RICHLAND -- The go-carts screaming around the Tri-City Raceway on Friday weren't piloted by adrenaline-starved teens -- they marked a first-time collaboration between engineering students at Washington State University Tri-Cities.
The little race cars had been designed and built from the ground up by students who next summer will get their degrees in civil, electrical or mechanical engineering.
Working with budding engineers from several disciplines gave the students a glimpse of what will be expected in real-life research labs.
The man who came up with the project should know. He is a 30-year-veteran of engineering labs.
Rick Cameron, an adjunct instructor and head of the engineering club on the Richland campus, is an engineer at Pacific Northwest National Laboratory. Clad in cowboy boots and Cougar windbreaker Friday, he barked out a last set of instructions to the group of students.
"We'll have three tests here today," Cameron said. "A drag race, an obstacle course and an endurance race."
He explained that this was the first time WSU offered an integrated design class where students from several engineering sectors came together and went through all phases of development of a product.
"I wanted the students to bring all the tools they've developed during their educational career into a real design," Cameron said.
The students from the three different engineering departments had to band together and from scratch design a cart that would not only be fast, but safe.
The carts feature kill switches that turn off the engine if the driver lets go of a button, i.e. loses control.
Their chassis had to pass structural durability tests. And brakes and controls had to be up to standards set by Cameron.
It was overwhelming to come up with the first preliminary design, said Victor Fuentes, an electrical engineering student. The design phase was "by far the most stressful part," he said.
The two teams of 11 students each had to know every detail of their cars, down to the last bolt, before ever laying hands on a part, Fuentes said.
The first design for the frame on his team's car was shot down by Cameron, Fuentes said. The team had to start all over again. And for the past two months, the Nov. 11 deadline hung over their heads.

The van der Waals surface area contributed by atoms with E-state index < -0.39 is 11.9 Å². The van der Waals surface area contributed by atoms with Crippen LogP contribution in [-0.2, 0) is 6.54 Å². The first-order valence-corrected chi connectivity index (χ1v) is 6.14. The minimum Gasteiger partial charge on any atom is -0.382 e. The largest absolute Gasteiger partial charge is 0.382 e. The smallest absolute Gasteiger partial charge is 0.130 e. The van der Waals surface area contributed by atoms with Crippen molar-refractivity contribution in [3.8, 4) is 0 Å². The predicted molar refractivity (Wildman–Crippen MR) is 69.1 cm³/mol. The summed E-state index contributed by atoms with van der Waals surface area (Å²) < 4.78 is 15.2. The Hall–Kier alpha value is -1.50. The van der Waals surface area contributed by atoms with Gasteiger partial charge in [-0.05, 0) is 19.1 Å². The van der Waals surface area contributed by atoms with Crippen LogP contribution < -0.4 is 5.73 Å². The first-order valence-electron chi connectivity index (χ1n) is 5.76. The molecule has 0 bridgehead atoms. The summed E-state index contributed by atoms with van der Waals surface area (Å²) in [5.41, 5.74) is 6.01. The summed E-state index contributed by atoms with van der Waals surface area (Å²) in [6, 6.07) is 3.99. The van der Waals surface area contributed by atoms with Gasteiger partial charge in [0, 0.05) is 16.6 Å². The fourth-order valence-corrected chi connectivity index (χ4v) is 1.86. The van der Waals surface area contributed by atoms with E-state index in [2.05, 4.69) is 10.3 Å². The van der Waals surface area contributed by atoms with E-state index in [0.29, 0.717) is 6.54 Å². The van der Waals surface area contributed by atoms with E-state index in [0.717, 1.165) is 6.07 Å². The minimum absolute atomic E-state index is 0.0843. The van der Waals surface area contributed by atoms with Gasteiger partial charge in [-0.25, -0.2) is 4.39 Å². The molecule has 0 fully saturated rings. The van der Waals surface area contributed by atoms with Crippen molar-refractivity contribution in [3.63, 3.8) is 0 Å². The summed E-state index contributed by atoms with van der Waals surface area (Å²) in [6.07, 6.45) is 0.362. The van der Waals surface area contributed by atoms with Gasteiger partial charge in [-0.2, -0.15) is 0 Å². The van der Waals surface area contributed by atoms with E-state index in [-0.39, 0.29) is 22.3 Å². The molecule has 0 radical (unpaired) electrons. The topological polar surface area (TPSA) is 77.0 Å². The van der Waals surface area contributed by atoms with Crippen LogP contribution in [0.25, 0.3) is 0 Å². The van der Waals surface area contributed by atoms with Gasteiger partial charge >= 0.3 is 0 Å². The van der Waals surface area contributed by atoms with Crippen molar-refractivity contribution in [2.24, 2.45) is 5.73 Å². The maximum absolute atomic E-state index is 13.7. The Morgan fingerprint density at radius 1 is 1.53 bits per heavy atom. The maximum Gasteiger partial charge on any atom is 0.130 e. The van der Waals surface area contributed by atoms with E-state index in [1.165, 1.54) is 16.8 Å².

Just like working in a real engineering firm, in other words.
As an adjunct instructor who also works in the industry, Cameron likes to bring a lot of real-world scenarios into his courses, he said.
"The students eat it up," Cameron said. "And by fabricating and doing the hands-on work they learn about design constraints."
That means they'll learn to not just draw up wild ideas on a computer screen and let someone else worry about making it a useable product.
And, for some, it meant learning to take a back seat to others on a team.
Lauren Swanson, a civil engineering student, usually takes on the leadership role in projects she's involved in, she said. But even though her general engineering skills came in handy for her team, she had to play second fiddle to the mechanical and electrical specialists, whose knowledge more directly applies to building a go-cart.
"It was nice to see (the work) from a different angle," Swanson said. "It was a great learning experience."
Knowing that this learning experience would be important for his students made Cameron spend some of his own money on the class.
The students used some prefab components. Two months wouldn't be enough to build an engine from scratch, for example.
Cameron paid for those parts out his own pocket -- $1,000 per team. And he asked the Sand & Sage Sports Car Club to foot the bill for the mandatory insurance to use the track.
That allowed the students to test their carts' performance in a real-life setting.
Taking turns behind the wheel, they pushed the loud machines down the straightaway for the drag race, circled around cones and rounded the big oval course for a 45-minute endurance race.
It made the hard work worth it.
"When you're done (designing) and you get in that thing, all the stress just falls away," Fuentes said.
The afternoon ended with a virtual tie in points awarded for the different races -- 65 to 64.